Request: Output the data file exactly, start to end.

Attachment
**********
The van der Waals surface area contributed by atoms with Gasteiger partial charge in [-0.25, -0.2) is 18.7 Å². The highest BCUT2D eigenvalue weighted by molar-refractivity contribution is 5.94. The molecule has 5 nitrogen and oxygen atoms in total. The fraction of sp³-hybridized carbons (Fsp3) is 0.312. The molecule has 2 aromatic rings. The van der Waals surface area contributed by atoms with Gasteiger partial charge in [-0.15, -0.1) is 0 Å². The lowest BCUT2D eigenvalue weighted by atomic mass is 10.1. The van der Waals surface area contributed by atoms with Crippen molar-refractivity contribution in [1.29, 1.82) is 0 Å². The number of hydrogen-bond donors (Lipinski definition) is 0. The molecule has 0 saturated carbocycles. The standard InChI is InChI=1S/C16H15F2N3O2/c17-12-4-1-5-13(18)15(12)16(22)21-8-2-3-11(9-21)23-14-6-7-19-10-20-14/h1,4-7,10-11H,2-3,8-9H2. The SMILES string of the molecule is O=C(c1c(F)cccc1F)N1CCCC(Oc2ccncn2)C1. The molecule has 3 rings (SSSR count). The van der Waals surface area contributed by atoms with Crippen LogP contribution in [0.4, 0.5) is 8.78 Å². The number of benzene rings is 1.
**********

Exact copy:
The van der Waals surface area contributed by atoms with Gasteiger partial charge in [-0.25, -0.2) is 18.7 Å². The highest BCUT2D eigenvalue weighted by molar-refractivity contribution is 5.94. The molecule has 5 nitrogen and oxygen atoms in total. The fraction of sp³-hybridized carbons (Fsp3) is 0.312. The molecule has 2 aromatic rings. The van der Waals surface area contributed by atoms with Gasteiger partial charge in [-0.15, -0.1) is 0 Å². The lowest BCUT2D eigenvalue weighted by atomic mass is 10.1. The van der Waals surface area contributed by atoms with Crippen molar-refractivity contribution in [1.29, 1.82) is 0 Å². The number of hydrogen-bond donors (Lipinski definition) is 0. The molecule has 0 saturated carbocycles. The standard InChI is InChI=1S/C16H15F2N3O2/c17-12-4-1-5-13(18)15(12)16(22)21-8-2-3-11(9-21)23-14-6-7-19-10-20-14/h1,4-7,10-11H,2-3,8-9H2. The SMILES string of the molecule is O=C(c1c(F)cccc1F)N1CCCC(Oc2ccncn2)C1. The molecule has 3 rings (SSSR count). The van der Waals surface area contributed by atoms with Crippen LogP contribution in [0.4, 0.5) is 8.78 Å². The number of benzene rings is 1.